Change Management: What happens in our brains when we try to change?

It is hard for us to adapt to change. How does our brain adapt to new data and what stages does one go through as they accept the changes?

Jennie Kamaradou, an occupational psychologist with experience in human resources management, explains how to deal with change management in work environments and what motivates working groups to embrace a new work reality.


Sometimes we are motivated, but it is not enough for us to change. The brain has an organizing principal. This is to stay away from threat and to move towards reward.

The default of the brain is to perceive the events happening around us as a threat and change is threating. Anything that is different in our lives is perceived as a threat by our brain. When we feel threatened, we divert to old habits. That is why change is so hard.


Creating new habits is possible, but attention density, intense focus (quality) and repetition (quantity) is necessary. When we are trying to change, mental habit motivation is not enough, because the brain will feel threatened and will go back to old habits.

We go back to the familiar thinking that makes us feel comfortable and safe. We never forget how to do an old habit. We can create new habits, but it gets difficult when we are under threat.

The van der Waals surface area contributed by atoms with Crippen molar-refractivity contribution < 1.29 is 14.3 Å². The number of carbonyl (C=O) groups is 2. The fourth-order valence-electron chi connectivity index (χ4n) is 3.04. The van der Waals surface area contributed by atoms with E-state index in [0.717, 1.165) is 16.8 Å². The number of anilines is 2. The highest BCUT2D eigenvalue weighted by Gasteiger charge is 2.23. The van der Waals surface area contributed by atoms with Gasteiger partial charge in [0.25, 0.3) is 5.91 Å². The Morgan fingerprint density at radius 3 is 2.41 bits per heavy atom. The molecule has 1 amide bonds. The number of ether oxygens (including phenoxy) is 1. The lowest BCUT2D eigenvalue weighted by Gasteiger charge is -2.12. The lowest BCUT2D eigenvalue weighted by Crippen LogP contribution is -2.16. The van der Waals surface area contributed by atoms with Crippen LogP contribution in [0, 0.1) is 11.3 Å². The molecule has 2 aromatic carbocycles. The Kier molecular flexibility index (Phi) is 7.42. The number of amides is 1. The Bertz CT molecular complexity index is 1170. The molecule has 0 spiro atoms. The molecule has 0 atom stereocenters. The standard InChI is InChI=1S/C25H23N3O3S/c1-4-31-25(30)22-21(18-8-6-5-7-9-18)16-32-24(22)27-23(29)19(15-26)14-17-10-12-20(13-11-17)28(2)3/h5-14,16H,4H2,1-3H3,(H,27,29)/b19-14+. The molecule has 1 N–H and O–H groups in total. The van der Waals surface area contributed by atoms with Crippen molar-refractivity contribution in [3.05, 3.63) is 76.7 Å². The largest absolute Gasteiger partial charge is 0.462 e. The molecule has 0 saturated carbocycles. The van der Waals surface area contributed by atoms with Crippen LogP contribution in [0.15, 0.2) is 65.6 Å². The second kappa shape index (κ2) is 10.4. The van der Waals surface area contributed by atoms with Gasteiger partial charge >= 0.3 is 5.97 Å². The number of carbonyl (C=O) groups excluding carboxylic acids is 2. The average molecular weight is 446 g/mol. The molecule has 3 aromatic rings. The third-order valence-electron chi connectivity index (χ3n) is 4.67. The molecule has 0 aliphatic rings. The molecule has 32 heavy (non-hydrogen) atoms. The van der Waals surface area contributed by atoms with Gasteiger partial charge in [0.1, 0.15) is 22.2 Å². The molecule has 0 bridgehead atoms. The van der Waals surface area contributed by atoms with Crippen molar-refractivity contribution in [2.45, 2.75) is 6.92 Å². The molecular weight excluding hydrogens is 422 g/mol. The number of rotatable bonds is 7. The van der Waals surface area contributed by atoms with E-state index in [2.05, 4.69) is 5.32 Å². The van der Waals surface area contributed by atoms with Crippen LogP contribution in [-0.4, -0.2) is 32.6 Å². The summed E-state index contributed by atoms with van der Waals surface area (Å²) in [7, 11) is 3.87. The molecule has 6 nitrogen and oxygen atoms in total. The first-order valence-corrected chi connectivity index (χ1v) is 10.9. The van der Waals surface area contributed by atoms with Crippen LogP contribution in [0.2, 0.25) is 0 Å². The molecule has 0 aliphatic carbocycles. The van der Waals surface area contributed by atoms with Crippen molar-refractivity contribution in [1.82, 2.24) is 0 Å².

Change management – Extrinsic and Intrinsic Motivators

Historically the typical way of introducing change is through the carrot/stick method. Reward or punishment to achieve change in behavior or habit. These are external motivators, and they do not have long term duration.

Intrinsic motivation in more powerful than external motivators. Everyone has a different intrinsic value order. We all rank needs like status, uncertainty, autonomy, relatedness, and fairness differently. The first thing leaders need to do to create habit change in their organization is to understand each employee’s value prioritization.

For some status and reputation are highly prioritized, for others it may be fairness and the sense of equity. For some certainty and security is an essential need and for others it is autonomy and the feeling of being able to control their future.


Read also: Does remote working affect creativity?

Manage changes better in the work environment and increase the productivity of all team members. Find out more about how your team members feel about change. Start by taking the Quintax® Psychometric Test. Contact us at or book a free consultation with Jennie Kamaradou.